Top Republicans in the House are accusing Democrats of playing politics with their criticism of President Trump's decision to take out top Iranian Gen. Qassem Soleimani and tracing the roots of the current crisis back to the Obama administration.
Since Trump announced Soleimani was killed in an airstrike last week, Democratic lawmakers have argued the president should not have acted without the approval of Congress and have voiced concerns about escalating tensions further endangering servicemembers, diplomats and other Americans abroad.
Republican leaders contend Trump acted correctly in the face of Soleimani's aggression toward Americans and on Wednesday House Minority Leader Kevin McCarthy (R-Calif.) shot down the notion Trump’s decision to call for the airstrike required advance congressional approval, making the case the president acted within his constitutional rights to protect the country.
“If it's in Iraq the president already has all authority to act. The president didn't need an AUMF (Authorization for Use of Military Force) to act on this, this is more of an Article II thing, he was very clear in his actions where he went. I think all of America has to understand, too, there was a moment in time when the U.S. drone was shot down,” he told reporters at a press conference on Wednesday.
“Many of us thought actions should be taken at that moment, I thought the president was correct when he pulled back. He wanted to give pause, he wanted to deescalate the situation. It was Iran, who chose to do different. What did they do since? They killed a U.S. citizen, and they attacked our embassy. The president has all authority to defend us and he used that right to do it.”
McCarthy went on to slam the Obama administration’s handling of foreign policy in the Middle East, arguing the 2015 Iran nuclear deal may have provided Iran's leaders with the resources that have been used against Americans and U.S. allies.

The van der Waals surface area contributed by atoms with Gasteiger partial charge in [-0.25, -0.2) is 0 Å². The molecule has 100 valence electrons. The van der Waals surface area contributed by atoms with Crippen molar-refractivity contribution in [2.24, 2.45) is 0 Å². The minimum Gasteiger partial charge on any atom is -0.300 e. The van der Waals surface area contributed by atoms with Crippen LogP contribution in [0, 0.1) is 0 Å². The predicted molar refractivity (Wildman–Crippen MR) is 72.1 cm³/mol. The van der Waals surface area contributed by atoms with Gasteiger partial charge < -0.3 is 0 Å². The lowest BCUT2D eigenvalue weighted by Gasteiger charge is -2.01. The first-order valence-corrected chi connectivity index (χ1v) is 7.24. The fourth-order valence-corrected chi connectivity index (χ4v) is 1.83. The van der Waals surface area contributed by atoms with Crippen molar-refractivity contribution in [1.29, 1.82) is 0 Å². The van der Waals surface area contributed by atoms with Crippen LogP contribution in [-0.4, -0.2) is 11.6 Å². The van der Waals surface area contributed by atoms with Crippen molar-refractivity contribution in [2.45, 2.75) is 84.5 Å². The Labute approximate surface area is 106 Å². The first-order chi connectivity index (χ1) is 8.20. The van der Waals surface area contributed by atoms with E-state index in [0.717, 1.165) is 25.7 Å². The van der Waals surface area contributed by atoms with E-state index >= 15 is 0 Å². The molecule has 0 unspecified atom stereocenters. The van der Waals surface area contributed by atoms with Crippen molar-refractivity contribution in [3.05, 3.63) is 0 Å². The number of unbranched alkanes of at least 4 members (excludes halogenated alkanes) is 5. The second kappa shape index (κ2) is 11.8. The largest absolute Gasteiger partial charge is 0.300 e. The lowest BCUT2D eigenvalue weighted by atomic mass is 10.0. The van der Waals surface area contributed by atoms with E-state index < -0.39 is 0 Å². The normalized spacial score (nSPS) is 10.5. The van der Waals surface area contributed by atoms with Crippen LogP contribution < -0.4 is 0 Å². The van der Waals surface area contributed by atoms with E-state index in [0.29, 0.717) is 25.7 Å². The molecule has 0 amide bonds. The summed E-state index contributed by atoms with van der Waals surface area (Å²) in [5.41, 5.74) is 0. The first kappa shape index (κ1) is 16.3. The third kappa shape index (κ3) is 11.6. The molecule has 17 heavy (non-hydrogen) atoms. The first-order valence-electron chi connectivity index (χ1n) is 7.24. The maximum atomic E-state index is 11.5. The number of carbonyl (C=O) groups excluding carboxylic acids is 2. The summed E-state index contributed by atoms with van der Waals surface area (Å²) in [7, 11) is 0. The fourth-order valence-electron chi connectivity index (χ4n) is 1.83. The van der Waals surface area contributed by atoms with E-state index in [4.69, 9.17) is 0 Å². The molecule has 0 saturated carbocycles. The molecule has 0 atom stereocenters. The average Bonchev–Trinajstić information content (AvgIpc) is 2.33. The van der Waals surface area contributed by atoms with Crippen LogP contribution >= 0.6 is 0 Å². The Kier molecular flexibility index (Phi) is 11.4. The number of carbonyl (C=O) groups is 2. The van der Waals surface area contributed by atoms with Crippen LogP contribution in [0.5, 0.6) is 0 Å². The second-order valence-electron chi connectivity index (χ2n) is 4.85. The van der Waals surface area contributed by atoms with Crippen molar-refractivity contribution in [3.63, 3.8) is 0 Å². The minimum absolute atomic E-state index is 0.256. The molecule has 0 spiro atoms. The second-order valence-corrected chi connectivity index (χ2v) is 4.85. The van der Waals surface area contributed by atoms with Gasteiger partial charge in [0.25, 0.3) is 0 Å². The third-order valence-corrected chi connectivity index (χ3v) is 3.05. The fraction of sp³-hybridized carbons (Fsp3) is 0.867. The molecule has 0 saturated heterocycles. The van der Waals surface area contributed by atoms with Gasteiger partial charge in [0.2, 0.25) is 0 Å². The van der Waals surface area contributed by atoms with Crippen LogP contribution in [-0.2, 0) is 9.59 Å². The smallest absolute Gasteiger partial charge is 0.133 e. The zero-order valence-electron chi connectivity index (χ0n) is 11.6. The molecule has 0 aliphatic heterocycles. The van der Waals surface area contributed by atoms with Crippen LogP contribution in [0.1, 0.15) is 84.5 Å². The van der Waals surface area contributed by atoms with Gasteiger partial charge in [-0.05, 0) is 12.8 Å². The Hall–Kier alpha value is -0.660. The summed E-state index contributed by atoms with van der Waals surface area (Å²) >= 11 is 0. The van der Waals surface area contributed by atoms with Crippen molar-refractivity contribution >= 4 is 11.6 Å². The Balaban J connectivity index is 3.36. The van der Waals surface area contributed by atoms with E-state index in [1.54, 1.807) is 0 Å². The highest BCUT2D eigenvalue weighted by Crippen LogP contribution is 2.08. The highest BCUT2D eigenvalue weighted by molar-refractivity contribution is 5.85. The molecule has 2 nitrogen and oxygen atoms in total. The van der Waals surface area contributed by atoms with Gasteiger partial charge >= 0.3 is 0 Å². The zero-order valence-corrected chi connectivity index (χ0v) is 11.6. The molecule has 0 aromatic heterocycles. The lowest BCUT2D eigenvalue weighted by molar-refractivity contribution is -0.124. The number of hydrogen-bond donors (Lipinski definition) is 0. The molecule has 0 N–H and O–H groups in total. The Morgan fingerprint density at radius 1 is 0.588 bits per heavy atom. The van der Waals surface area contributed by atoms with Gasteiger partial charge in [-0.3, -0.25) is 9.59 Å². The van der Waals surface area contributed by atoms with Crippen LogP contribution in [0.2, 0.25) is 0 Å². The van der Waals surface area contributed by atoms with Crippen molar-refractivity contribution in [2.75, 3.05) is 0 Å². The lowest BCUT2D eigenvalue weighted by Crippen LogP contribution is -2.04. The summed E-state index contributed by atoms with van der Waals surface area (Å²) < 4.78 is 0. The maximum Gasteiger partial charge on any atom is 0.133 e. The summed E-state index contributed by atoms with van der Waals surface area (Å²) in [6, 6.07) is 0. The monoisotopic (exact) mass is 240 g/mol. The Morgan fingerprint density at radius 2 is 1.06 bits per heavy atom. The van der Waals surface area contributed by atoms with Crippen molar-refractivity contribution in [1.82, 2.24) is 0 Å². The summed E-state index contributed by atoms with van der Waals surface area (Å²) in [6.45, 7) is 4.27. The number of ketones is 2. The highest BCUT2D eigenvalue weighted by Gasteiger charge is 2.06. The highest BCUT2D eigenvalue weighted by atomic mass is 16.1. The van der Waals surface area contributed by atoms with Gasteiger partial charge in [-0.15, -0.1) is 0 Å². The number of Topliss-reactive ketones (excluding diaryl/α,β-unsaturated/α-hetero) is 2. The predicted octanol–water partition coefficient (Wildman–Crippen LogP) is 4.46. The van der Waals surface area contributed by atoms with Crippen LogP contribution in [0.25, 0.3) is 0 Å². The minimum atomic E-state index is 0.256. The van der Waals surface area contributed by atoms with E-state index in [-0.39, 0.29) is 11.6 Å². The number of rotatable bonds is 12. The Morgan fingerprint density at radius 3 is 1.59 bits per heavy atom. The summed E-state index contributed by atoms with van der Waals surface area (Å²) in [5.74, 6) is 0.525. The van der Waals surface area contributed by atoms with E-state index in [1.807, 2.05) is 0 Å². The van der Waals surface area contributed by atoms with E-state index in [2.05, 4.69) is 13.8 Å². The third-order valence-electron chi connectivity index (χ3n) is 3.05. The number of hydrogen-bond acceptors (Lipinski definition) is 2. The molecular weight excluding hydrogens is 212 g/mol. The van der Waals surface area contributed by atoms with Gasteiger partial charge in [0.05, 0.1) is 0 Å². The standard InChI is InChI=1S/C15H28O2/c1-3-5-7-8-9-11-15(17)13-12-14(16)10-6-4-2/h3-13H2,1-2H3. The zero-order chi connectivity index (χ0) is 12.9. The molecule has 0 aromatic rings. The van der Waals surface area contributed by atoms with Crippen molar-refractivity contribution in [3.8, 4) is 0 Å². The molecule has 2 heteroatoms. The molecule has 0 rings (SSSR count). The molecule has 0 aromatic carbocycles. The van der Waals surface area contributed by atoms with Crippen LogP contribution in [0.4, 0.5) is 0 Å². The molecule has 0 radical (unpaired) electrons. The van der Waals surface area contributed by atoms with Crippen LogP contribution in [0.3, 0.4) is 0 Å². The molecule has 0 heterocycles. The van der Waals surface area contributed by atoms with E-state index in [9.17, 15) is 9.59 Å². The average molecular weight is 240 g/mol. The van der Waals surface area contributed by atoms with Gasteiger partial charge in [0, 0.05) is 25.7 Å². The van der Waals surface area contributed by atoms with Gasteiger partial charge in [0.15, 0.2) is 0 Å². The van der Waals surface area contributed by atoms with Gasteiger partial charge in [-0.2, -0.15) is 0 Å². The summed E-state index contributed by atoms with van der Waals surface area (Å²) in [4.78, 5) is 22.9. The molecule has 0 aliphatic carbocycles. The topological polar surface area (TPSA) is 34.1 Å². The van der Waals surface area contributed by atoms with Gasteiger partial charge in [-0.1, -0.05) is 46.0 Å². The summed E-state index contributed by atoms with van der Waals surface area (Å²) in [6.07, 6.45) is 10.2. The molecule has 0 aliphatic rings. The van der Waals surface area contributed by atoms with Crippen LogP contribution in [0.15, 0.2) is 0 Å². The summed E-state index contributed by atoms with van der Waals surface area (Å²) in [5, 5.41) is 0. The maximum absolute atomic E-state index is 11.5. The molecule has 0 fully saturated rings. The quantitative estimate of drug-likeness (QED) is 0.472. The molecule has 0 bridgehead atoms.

“I hope they [Democrats] pay attention to what happened in the last month. Maybe they were too focused on impeachment to see what was happening with Iran was doing to America throughout the world,” he continued.
“Maybe they should pay more attention to what happened when the billions of dollars from the last administration was sent to them and where the money was spent. Was some of that money spent and used and military weapons to come directly back at our men and women in uniform? I hope they ask that question first [at the House briefing on Iran].”
House Minority Whip Steve Scalise (R-La.) blasted Democrats for their plans to bring a war powers resolution to the floor to limit the president’s ability to take military action against Iran without receiving approval from the legislative branch, going as far as accusing Democratic lawmakers of using “talking points that are coming out of Tehran.”
Democrats on Wednesday ramped up calls for a war powers resolution after Iran fired a barrage of missiles at two bases in Iraq housing U.S. troops.
“We are a safer world because a brutal terrorist is gone from this planet, a terrorist who killed hundreds of Americans, and was planning to kill even more. And so it shouldn't become partisan,” he said.
“It's very disappointing to see some in the Democrat leadership here in the House trying to criticize those actions that kept America safer, using some of the same talking points that are coming out of Tehran. And now talking about changing the War Powers Act to further limit the ability for any president of the United States to defend this country.”
House Republican Conference Chairwoman Liz Cheney (R-Wyo.), one of the most vocal defense hawks in the lower chamber, slammed Democrats who have argued the administration’s decision to go after Soleimani has made the U.S. a larger target, alleging Pelosi is ignoring Iran’s aggressions against Americans in the past.
“We also think it's very important for people to recognize at this moment the impetus on the part of some of our Democratic colleagues to blame the United States of America is unacceptable, we reject that,” Cheney, who is considering a Senate bid, said.
“As Americans, we've got to be united, and in particular, the speaker's assertion that somehow the activity that's going on in Iran is a result of action that the administration took requires a willingness to completely disregard the history of the last 40 years, and the attacks that have been launched against the United States and our interests ever since the Iranian Revolution.”
The lawmakers’ comments came shortly before Congress’ scheduled closed-door briefing on the situation in Iran.